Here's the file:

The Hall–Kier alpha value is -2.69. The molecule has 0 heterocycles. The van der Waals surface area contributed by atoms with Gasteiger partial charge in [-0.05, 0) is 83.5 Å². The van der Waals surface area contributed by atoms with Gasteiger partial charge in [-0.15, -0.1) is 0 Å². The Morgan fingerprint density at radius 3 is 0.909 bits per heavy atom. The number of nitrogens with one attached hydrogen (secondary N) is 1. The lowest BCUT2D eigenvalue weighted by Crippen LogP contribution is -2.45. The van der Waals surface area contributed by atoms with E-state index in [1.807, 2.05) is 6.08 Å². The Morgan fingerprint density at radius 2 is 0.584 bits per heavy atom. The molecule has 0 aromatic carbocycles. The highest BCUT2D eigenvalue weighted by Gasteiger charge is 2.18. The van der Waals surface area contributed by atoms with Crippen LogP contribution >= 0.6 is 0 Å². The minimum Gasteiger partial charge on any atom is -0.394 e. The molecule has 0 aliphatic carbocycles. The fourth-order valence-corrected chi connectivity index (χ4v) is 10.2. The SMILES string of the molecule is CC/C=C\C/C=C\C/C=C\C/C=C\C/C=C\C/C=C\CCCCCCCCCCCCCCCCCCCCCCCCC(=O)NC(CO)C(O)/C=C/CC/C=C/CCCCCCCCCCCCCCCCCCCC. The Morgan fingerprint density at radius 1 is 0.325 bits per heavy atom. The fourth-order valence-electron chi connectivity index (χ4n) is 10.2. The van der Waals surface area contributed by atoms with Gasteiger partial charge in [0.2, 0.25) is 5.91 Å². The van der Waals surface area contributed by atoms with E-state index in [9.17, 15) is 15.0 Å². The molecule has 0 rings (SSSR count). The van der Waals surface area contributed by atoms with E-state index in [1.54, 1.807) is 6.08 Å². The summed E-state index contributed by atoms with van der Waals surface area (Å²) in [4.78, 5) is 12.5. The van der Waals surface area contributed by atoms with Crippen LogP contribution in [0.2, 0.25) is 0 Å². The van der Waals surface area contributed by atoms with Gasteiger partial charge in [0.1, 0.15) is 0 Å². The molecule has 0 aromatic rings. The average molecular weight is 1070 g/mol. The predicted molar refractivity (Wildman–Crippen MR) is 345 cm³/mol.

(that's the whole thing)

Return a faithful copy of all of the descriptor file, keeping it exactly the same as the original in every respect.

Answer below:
The Hall–Kier alpha value is -2.69. The molecule has 0 heterocycles. The van der Waals surface area contributed by atoms with Gasteiger partial charge in [-0.05, 0) is 83.5 Å². The van der Waals surface area contributed by atoms with Gasteiger partial charge in [-0.15, -0.1) is 0 Å². The Morgan fingerprint density at radius 3 is 0.909 bits per heavy atom. The number of nitrogens with one attached hydrogen (secondary N) is 1. The lowest BCUT2D eigenvalue weighted by Crippen LogP contribution is -2.45. The van der Waals surface area contributed by atoms with E-state index in [1.807, 2.05) is 6.08 Å². The Morgan fingerprint density at radius 2 is 0.584 bits per heavy atom. The molecule has 0 aromatic carbocycles. The highest BCUT2D eigenvalue weighted by Gasteiger charge is 2.18. The van der Waals surface area contributed by atoms with Crippen LogP contribution >= 0.6 is 0 Å². The minimum Gasteiger partial charge on any atom is -0.394 e. The molecule has 0 aliphatic carbocycles. The fourth-order valence-corrected chi connectivity index (χ4v) is 10.2. The SMILES string of the molecule is CC/C=C\C/C=C\C/C=C\C/C=C\C/C=C\C/C=C\CCCCCCCCCCCCCCCCCCCCCCCCC(=O)NC(CO)C(O)/C=C/CC/C=C/CCCCCCCCCCCCCCCCCCCC. The Morgan fingerprint density at radius 1 is 0.325 bits per heavy atom. The fourth-order valence-electron chi connectivity index (χ4n) is 10.2. The van der Waals surface area contributed by atoms with Gasteiger partial charge in [0.2, 0.25) is 5.91 Å². The van der Waals surface area contributed by atoms with E-state index in [9.17, 15) is 15.0 Å². The molecule has 0 rings (SSSR count). The van der Waals surface area contributed by atoms with E-state index in [1.54, 1.807) is 6.08 Å². The summed E-state index contributed by atoms with van der Waals surface area (Å²) in [4.78, 5) is 12.5. The van der Waals surface area contributed by atoms with Crippen LogP contribution in [0.2, 0.25) is 0 Å². The van der Waals surface area contributed by atoms with Gasteiger partial charge in [0.1, 0.15) is 0 Å². The molecule has 0 aromatic rings. The average molecular weight is 1070 g/mol. The predicted molar refractivity (Wildman–Crippen MR) is 345 cm³/mol.